Rethinking Europe

Germany’s SPD on the War Path Against von der Leyen

Why MEPs should avoid small-minded, backbiting politics as they elect the EU Commission President.

Credit: www.GlynLowe.com - www.flickr.com

Takeaways


  • MEPs should avoid small-minded, backbiting politics as they elect the EU Commission President.
  • The simple fact is that German SPD members of the European Parliament do not like Ursula von der Leyen because she is not one of them.
  • The first ever woman proposed to lead Europe can do a good job working in cooperation with MEPs to see the big picture.
  • If von der Leyen is defeated with the help of SPD MEPs, the European Parliament will be portrayed globally as collapsing into chaos.

Germany’s 16 social democrat MEPs are doing themselves and the wider democratic left in Europe no favor by seeking to block the arrival of Ursula von der Leyen as the first woman president of the European Commission.

In the past, any national head of government could veto a proposal for the top EU leadership job. Sir John Major and Tony Blair both vetoed competent possible EU Commission presidents in 1994 and 2004.

In the eyes of Downing Street, both candidates at the time were identified with a strong commitment to a more integrated Europe. The EU ended up with weaker, under-performing Commission presidents who left office under a cloud.

Petty hostilities

The simple fact is that German SPD members of the European Parliament do not like Ursula von der Leyen because she is not one of them. But no Commission president “belongs” to any national or political delegation or at least should not be the property of a party or faction or nation once elected.

The French left, including many Socialists, were hostile to Jacques Delors when he was proposed as Commission President in 1984. In France at the time, Delors was portrayed by the left as an ultra-catholic, class collaborating, economically orthodox finance minister.

In that capacity, Delors had led the campaign against the early protectionist and statist measures of François Mitterreand’s socialist administration elected in 1981.

The French left saw Delors as their main opponent as they believed that, with enough will and determination, socialism in one country might be achieved in France.

In a sense, they had a point. Delors’ fiscally orthodox economic policy was not popular and led to the victory for the French right under Jacques Chirac in the 1986 National Assembly election in France.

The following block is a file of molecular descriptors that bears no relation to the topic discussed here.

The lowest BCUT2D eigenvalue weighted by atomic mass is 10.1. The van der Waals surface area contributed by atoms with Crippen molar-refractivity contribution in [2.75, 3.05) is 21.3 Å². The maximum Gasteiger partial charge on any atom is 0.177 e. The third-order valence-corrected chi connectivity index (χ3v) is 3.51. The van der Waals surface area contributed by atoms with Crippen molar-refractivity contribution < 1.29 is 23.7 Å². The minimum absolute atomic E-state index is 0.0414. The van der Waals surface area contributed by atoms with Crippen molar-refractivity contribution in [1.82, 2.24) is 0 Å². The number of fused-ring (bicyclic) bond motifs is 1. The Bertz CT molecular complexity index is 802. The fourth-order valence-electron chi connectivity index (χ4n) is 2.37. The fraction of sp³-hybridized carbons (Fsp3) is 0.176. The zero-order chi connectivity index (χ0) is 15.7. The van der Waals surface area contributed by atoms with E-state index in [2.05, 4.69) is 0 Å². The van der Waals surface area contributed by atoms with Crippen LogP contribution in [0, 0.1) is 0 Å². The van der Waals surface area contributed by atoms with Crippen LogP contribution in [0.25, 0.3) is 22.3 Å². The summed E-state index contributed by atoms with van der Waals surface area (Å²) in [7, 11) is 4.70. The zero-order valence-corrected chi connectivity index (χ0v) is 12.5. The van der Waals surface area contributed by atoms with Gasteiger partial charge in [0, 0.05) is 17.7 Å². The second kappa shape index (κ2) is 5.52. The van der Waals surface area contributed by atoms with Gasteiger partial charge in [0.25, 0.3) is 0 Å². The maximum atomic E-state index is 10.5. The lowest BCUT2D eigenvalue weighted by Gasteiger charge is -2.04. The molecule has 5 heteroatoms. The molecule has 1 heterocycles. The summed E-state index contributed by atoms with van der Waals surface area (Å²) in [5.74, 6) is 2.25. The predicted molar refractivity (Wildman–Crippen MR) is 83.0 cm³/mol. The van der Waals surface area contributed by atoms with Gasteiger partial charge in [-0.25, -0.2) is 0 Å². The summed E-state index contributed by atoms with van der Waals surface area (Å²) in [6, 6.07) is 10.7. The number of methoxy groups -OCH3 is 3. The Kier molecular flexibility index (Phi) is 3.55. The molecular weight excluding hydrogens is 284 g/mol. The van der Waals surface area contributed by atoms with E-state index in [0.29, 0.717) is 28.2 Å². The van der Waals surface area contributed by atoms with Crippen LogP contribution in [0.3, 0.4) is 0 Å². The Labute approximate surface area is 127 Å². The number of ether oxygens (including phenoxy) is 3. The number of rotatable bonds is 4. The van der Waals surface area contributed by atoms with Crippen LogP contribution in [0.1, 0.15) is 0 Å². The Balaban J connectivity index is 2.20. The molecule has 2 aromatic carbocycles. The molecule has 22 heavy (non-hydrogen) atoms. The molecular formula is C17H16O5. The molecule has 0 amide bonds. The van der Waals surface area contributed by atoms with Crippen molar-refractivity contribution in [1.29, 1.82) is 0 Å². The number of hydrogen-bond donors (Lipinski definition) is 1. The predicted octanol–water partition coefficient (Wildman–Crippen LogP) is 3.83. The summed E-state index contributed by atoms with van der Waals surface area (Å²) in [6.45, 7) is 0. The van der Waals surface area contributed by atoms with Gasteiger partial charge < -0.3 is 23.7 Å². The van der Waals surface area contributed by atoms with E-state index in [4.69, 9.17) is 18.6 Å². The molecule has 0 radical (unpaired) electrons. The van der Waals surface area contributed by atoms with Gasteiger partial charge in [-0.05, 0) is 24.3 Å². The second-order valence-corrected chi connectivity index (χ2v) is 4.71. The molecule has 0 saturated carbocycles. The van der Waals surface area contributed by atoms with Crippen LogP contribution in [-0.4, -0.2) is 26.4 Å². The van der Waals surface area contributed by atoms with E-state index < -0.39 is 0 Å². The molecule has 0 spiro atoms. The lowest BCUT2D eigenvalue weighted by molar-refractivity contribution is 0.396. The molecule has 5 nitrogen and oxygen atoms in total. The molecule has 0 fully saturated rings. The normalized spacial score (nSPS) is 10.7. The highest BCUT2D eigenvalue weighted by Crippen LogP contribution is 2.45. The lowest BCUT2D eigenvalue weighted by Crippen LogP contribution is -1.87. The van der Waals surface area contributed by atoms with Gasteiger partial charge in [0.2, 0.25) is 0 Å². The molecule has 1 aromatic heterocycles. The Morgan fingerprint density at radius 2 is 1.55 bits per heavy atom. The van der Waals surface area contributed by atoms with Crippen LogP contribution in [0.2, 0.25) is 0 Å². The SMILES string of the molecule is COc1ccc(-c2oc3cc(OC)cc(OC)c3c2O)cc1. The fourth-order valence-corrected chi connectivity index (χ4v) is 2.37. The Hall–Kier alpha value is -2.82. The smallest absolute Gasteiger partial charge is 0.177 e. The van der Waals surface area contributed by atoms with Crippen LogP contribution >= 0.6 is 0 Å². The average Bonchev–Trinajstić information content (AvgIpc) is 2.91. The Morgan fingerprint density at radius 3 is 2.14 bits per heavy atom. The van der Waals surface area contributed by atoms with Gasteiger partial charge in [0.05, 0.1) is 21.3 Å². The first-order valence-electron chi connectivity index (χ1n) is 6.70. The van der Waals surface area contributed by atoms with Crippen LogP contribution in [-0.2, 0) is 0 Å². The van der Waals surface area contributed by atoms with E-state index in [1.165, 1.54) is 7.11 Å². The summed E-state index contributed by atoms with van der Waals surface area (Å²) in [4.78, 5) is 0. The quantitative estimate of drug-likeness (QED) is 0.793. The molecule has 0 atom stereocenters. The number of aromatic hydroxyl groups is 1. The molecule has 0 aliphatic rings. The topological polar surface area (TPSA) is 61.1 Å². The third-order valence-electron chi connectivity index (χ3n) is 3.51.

At the time, the French presidential term lasted seven years and a wily President Mitterrand endlessly tripped up the centre-right prime minister Jacques Chirac who then failed to defeat Mitterrand in the 1988 presidential election.

Let us remember that Jacques Delors is now canonized by European social democrats as the greatest ever European Commission president. But that was decidedly not the way in which the left saw him when he was first appointed.

History repeating itself

The German MEPs may be making the same mistake over von der Leyen. She is not a super-star minister, but truly has an impressive intellect and great ability to grasp complex issues and not only deal with them, but communicate clearly about them. She was, for example, an effective and thoughtful Labor Minister.

The SPD MEPs have circulated a highly personalized attack dossier against Frau von der Leyen. It includes old smears from her enemies about her qualifications as a doctor. The SPD should be careful as more than one eminent socialist politician in Europe, some occupying the highest posts, stand seriously accused for faking doctorates or masters degrees.

Another curious line is that von der Leyen is the candidate of Viktor Orban. To be sure, Orban rejoiced when the social democratic Spitzenkandidat, the Dutch Frans Timmermans, failed to become Commission president.

But the socialists did not get most seats the European Parliament election. The center-right EPP did. Once their candidate, Manfred Weber, who had protected Viktor Orban’s Fidesz party from expulsion from the EPP, was knocked out, all the other Spitzenkandidaten like Margrethe Vestager, Emmanuel Macron’s preferred choice as Commission president, went too.

Orban boasting he stopped Timmermans, or that he was key in supporting von der Leyen, is just bombast.

A true European

The simple fact of the matter is that there are precious few German politicians with such a strong EU background or clear identification with European values than Ursula von der Leyen. That holds true regardless of whatever experts in German politics think of her record in domestic politics.

If she is defeated with the help of SPD MEPs, the European Parliament will be portrayed globally as collapsing into chaos. President Trump, for one, will be delighted and will tweet congratulations to all those who defeated von der Leyen. So will Nigel Farage and all those who hate Europe.

SPD and other pro-European MEPs have a choice. Frau von der Leyen is not their perfect candidate. Who is? They should not make the best the enemy of the good.

The first ever woman proposed to lead Europe can do a good job working in cooperation with MEPs to see the big picture. This is not the moment for small politics.

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About Denis MacShane

Denis MacShane is a Contributing Editor at The Globalist. He was the UK's Minister for Europe from 2002 to 2005 — and is the author of “Brexit No Exit: Why Britain Won’t Leave Europe.” [London]. Follow him @DenisMacShane

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